The story of Peter's last encounter with Jesus is told not by Matthew, but by John in his gospel. It took place on a beach where the risen Lord has just cooked breakfast for his disciples. I bet you didn't know that Jesus was a master chef? As soon as the meal was over, Jesus turned to Peter and three times asked him, "Do you love me?" And three times Peter answers, "Yes Lord, you know I do." "Feed my sheep," Jesus said. You know what that means to me? It tells me that Jesus is not so all fired concerned about what we say, probably because it's quite possible, we will from time to time put our foot in our mouths; but he is more concerned about what we do in our lives, how we reflect our Christianity. I think it was St. Francis who said, "Preach the gospel at all times, and if necessary, use words."

So the next time you bump into, or simply engage in a conversation with someone who asks you what you believe as a Christian, invite that person to join you as a volunteer in the food pantry, or perhaps insist that they go with you to a Rural Migrant Ministry event.
--Fr. C. Allan Ford


Thanks to all who have attended church recently. It has been great seeing all of you. As announced several weeks ago we'll have in person worship on the first and third Sundays of the month. Otherwise we'll be on Zoom.
Our schedule through the end of September will be:

Zoom church this Sunday, September 13 and 27.
Our Zoom connections remain the same and are
Meeting ID: 823 3911 5280 
One tap mobile 
+16465588656,,82339115280# US (New York) 
+13017158592,,82339115280# US (Germantown)

Dial by your location 
        +1 646 558 8656 US (New York)    
In Person Worship on September 6 and 20.
Hope to see you in church either on Zoom or in September when we are next back in church. 
--Shawn Prater-Lee 
Total deposit for the past week - $1158 ($513 for the Food Pantry). Many thanks to all who are remembering their pledge and to those both within and outside of the church who are generously supporting the Food Pantry.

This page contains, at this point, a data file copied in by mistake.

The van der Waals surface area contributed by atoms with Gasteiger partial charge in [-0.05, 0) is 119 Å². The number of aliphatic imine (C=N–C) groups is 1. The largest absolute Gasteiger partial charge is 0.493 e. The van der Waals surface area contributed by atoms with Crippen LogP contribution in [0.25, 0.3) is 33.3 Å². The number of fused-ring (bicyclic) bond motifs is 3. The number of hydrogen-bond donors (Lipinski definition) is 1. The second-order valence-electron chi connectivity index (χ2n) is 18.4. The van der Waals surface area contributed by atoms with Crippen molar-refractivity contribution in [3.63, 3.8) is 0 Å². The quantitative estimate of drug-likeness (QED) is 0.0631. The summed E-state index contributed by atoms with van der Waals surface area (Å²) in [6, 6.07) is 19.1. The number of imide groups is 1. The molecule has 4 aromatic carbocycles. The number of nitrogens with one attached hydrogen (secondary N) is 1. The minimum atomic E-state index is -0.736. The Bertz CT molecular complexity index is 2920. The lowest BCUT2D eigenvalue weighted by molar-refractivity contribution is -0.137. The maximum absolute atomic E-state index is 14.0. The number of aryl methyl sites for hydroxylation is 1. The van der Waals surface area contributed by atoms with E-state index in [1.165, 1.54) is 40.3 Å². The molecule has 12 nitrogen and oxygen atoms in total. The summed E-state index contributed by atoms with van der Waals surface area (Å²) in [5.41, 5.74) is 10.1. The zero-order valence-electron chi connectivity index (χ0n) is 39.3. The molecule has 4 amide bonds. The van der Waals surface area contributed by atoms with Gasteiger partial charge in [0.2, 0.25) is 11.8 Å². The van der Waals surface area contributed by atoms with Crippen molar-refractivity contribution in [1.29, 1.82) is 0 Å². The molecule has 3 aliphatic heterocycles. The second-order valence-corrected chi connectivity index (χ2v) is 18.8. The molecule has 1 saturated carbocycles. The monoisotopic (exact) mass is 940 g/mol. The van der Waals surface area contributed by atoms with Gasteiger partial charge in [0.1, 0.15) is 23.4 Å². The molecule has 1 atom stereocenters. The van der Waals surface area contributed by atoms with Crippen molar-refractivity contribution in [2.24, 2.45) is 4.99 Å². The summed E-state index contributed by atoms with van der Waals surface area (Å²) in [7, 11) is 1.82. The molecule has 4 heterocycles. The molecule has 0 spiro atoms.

We're looking forward to seeing you in person the first and third Sundays of the month when we'll be in church with communion. The other Sundays will be on Zoom. Don't forget to wear your mask!!!


Are you registered to vote in the 2020 Presidential Election on November 3rd?  
If you have recently changed your name or your address, you currently may not be eligible to vote. To check on your current registration, call the Dutchess County Board of Elections (845-486-2473). They are open 8 a.m.-4 p.m. Monday through Friday and after Labor Day from 9 a.m. to 5 p.m. They will check on your current registration and, if you are not registered, they will mail you a registration form. You can also get a form online at Or you can call the church at 845-452-8440, and we will get one to you. If you want to vote in the 2020 Presidential Election, you MUST register to vote by October 9th. 
First Lutheran and St. Paul's Episcopal Church are cooperating on a joint voter registration project. First of all, we want to be sure that our congregations are registered to vote. We have received a number of forms from the Dutchess County Board of Elections. They are available for you, your family and friends by calling me at 845-454-8440. Second, we will also be registering folks through the thrift shop and food pantry. If you have questions or want to help, please call Shawn at 845-464-2007.